In our culture, Paul’s phrase, “speaking the truth to our neighbors” has become understood to mean chastising our neighbors. Correcting them on facebook. Judging them for their thoughts and experiences.
But as Paul goes on, we find that this is a different kind of truthtelling than a kind which brings judgement. He goes on, “Let no evil talk come out of your mouths, but only what is useful for building up, as there is need, so that your words may give grace to those who hear (29). And even moreover, “be kind to one another, tenderheated, forgiving one another, as God in Christ has forgiven you” (32).
The kind of truthtelling we are to do is a kind of truthtelling which builds up. Which shares grace. Which is kind. And full of forgiveness. It’s the kind of truthtelling which perhaps we associate more with the church basement than with the sanctuary.
Frederick Buechner describes a scene from a church basement this way. He says (Belief, 189).
The church basement for many—especially for those who have found their way to the basement through addiction of some sort—is often a place of special truthtelling. For twelve-step groups the principle of rigourous honesty is foundational. We cannot move forward with our lives if we do not tell the truth about our past, about our present, about our hopes and fears of the future.
And for many the church basement is the place where we first find full acceptance. Acceptance for who we are in all the wonderfully diverse ways God has created us to be. Acceptance of our personhood. And forgiveness. True forgiveness for the things of the past. Where we learn to forgive ourselves. Where we find words of grace, useful for building up. Many find a kind of honest truthtelling in the church basement.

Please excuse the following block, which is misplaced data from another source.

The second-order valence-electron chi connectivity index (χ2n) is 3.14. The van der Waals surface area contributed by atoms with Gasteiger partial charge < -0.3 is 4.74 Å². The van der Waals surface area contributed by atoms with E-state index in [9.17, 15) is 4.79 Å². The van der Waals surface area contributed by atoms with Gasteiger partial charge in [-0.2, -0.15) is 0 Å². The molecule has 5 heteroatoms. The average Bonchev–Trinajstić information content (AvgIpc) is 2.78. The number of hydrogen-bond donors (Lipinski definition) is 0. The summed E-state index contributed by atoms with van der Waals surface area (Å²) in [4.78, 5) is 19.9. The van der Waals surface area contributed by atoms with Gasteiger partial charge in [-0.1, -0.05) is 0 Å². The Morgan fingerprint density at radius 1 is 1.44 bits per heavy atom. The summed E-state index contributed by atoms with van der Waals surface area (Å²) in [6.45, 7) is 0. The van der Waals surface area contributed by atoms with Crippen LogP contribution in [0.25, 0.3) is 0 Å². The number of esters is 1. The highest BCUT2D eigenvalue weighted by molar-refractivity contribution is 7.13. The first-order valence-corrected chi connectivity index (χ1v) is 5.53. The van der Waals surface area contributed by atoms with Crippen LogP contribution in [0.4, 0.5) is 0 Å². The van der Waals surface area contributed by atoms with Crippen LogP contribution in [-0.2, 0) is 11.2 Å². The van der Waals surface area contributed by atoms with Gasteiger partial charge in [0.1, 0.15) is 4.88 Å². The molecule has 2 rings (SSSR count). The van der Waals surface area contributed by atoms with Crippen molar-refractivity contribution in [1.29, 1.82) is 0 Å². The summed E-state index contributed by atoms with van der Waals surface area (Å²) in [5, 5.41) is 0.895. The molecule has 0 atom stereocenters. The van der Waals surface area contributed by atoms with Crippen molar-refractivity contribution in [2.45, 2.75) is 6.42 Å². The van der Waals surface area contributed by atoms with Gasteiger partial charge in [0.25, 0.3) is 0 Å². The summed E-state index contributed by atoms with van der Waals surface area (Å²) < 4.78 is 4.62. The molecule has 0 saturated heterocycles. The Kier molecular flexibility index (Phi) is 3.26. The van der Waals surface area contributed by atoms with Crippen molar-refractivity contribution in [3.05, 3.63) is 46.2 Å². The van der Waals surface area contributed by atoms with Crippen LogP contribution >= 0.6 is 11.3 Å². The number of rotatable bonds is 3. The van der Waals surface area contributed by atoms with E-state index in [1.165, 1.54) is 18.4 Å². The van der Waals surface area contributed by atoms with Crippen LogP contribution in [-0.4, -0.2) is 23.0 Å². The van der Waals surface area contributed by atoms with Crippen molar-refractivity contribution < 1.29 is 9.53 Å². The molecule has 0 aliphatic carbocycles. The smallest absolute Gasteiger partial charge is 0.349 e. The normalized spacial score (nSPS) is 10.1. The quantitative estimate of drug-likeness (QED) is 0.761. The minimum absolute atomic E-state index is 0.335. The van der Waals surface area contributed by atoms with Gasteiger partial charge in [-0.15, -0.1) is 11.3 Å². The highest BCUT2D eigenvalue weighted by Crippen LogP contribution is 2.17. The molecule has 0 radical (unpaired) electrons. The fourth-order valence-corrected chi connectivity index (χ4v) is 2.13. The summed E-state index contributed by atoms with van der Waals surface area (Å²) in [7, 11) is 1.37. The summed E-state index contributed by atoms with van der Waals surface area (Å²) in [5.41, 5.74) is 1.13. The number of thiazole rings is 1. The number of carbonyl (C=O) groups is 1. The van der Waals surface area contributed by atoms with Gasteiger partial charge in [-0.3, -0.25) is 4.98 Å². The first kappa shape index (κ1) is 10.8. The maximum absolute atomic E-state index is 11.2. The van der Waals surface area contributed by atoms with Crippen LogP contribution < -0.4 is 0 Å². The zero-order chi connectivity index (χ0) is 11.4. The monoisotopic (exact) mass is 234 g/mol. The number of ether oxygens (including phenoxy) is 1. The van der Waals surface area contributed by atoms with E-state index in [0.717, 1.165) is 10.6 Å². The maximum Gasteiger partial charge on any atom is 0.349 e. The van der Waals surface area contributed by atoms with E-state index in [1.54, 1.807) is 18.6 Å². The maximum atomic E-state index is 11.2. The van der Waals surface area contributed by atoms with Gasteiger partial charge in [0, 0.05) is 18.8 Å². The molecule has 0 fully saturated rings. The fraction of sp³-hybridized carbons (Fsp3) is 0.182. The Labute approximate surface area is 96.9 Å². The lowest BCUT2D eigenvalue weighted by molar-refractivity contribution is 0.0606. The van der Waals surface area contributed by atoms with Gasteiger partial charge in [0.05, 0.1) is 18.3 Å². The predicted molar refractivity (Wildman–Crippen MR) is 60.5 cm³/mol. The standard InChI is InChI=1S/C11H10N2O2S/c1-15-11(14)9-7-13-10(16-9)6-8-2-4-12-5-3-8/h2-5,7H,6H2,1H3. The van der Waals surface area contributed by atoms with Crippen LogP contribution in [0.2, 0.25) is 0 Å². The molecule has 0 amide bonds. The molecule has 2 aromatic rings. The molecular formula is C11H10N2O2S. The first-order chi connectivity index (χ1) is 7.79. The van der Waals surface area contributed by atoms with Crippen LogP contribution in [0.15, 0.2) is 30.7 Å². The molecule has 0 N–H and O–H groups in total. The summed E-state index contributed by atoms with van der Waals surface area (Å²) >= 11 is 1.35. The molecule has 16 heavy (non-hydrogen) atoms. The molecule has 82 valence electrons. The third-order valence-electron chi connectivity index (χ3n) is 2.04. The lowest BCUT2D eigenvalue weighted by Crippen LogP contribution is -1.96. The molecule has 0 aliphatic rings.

So, how about upstairs? Are we in this Lenten season, we who have spent the last 4 weeks reading the book of Ephesians, learning about the deep love and grace of God which calls us to life and total transformation. Which gives us a new family and community. Which reminds us that we are inheriters of God’s great riches, are we willing to be like those in the basement? Are we willing to extend grace and love?
Are we willing to do as Paul calls us in chapter 5 verses 1-2? Are we willing to be “imitators of God, as beloved children, and live in love, as Christ loved us” (Ephesians 5:1-2)?
Are we willing to living in such away where yes, we are angry—where we are angry at the injustices of the world. Angry that a person would feel so judged by his church for his sexual sin that he would go into massage parlors and kill people so that they would no longer be a temptation for him. Angry that Asian-Americans are being targeted soley because of the way they look. Are we willing to be angry and yet in our anger not sin, but instead look for ways to love beyond the ways in which the world teaches us to love. To love fully across all boundaries the world would give us.
Are we willing to work, not so that we would accumulate wealth but so that we would be able to give to those who have less as Paul suggests in verse 28? Are we willing to put away our bitterness and wrath and wrangling and slander and be kind to one another? Are we willing to suspend judgement from others and, yes, even from ourselves so that we might be able to form real and lasting relationships rooted in truth and love and in the one who created us all?
In this season of Lent, we are invited to look deeply at the great love of God and to look into ourselves, asking how we might be imitators of that love.
May it be that our church sanctuaries look more and more like our church basements. Amen.
Buechner, F. Telling Secrets: A Memoir (1991). In Verhey and Harvard. Belief: Ephesians, A Theological Commentary on the Bible, Westminster John Knox Press.